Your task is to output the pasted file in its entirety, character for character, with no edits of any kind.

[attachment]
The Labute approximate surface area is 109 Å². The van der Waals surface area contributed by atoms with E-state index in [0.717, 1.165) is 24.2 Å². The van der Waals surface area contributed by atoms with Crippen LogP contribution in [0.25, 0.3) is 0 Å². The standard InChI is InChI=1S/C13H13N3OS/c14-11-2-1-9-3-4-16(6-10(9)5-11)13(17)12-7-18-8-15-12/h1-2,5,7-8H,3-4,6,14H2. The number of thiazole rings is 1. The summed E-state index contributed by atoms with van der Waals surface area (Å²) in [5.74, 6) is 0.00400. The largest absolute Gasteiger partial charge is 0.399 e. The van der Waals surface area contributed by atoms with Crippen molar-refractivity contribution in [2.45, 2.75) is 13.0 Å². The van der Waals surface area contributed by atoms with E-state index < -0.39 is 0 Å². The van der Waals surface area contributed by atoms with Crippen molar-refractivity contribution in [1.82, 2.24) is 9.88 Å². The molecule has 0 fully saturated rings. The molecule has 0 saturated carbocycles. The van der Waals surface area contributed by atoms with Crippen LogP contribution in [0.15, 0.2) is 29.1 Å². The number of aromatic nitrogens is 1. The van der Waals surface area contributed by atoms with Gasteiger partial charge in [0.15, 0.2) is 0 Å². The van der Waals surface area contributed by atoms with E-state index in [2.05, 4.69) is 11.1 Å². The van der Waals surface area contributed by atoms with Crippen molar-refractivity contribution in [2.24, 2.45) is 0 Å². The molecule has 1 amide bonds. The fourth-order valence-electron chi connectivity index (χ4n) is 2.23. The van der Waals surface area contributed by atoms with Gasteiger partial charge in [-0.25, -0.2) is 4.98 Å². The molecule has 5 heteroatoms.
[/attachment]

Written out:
The Labute approximate surface area is 109 Å². The van der Waals surface area contributed by atoms with E-state index in [0.717, 1.165) is 24.2 Å². The van der Waals surface area contributed by atoms with Crippen LogP contribution in [0.25, 0.3) is 0 Å². The standard InChI is InChI=1S/C13H13N3OS/c14-11-2-1-9-3-4-16(6-10(9)5-11)13(17)12-7-18-8-15-12/h1-2,5,7-8H,3-4,6,14H2. The number of thiazole rings is 1. The summed E-state index contributed by atoms with van der Waals surface area (Å²) in [5.74, 6) is 0.00400. The largest absolute Gasteiger partial charge is 0.399 e. The van der Waals surface area contributed by atoms with Crippen molar-refractivity contribution in [2.45, 2.75) is 13.0 Å². The van der Waals surface area contributed by atoms with E-state index < -0.39 is 0 Å². The van der Waals surface area contributed by atoms with Crippen molar-refractivity contribution in [1.82, 2.24) is 9.88 Å². The molecule has 0 fully saturated rings. The molecule has 0 saturated carbocycles. The van der Waals surface area contributed by atoms with Crippen LogP contribution in [0.15, 0.2) is 29.1 Å². The number of aromatic nitrogens is 1. The van der Waals surface area contributed by atoms with Gasteiger partial charge in [0.15, 0.2) is 0 Å². The van der Waals surface area contributed by atoms with E-state index in [2.05, 4.69) is 11.1 Å². The van der Waals surface area contributed by atoms with Crippen molar-refractivity contribution in [2.24, 2.45) is 0 Å². The molecule has 1 amide bonds. The fourth-order valence-electron chi connectivity index (χ4n) is 2.23. The van der Waals surface area contributed by atoms with Gasteiger partial charge in [-0.25, -0.2) is 4.98 Å². The molecule has 5 heteroatoms.